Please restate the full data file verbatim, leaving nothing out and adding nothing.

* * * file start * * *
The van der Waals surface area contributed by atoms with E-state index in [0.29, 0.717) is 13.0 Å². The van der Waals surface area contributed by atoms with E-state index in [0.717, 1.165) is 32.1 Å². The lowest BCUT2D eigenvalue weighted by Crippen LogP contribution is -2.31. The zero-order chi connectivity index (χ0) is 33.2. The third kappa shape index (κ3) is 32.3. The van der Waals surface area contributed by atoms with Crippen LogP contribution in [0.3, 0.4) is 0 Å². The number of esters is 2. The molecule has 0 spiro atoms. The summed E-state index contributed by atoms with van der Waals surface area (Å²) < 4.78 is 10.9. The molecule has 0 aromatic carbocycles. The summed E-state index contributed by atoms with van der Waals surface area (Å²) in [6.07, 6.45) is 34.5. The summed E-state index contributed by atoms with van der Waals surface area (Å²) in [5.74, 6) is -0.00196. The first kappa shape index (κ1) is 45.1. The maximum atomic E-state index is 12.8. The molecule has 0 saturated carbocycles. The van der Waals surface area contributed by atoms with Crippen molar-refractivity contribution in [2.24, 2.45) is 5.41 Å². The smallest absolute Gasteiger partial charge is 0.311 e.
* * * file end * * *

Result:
The van der Waals surface area contributed by atoms with E-state index in [0.29, 0.717) is 13.0 Å². The van der Waals surface area contributed by atoms with E-state index in [0.717, 1.165) is 32.1 Å². The lowest BCUT2D eigenvalue weighted by Crippen LogP contribution is -2.31. The zero-order chi connectivity index (χ0) is 33.2. The third kappa shape index (κ3) is 32.3. The van der Waals surface area contributed by atoms with Crippen LogP contribution in [0.3, 0.4) is 0 Å². The number of esters is 2. The molecule has 0 spiro atoms. The summed E-state index contributed by atoms with van der Waals surface area (Å²) < 4.78 is 10.9. The molecule has 0 aromatic carbocycles. The summed E-state index contributed by atoms with van der Waals surface area (Å²) in [6.07, 6.45) is 34.5. The summed E-state index contributed by atoms with van der Waals surface area (Å²) in [5.74, 6) is -0.00196. The first kappa shape index (κ1) is 45.1. The maximum atomic E-state index is 12.8. The molecule has 0 saturated carbocycles. The van der Waals surface area contributed by atoms with Crippen molar-refractivity contribution in [2.24, 2.45) is 5.41 Å². The smallest absolute Gasteiger partial charge is 0.311 e.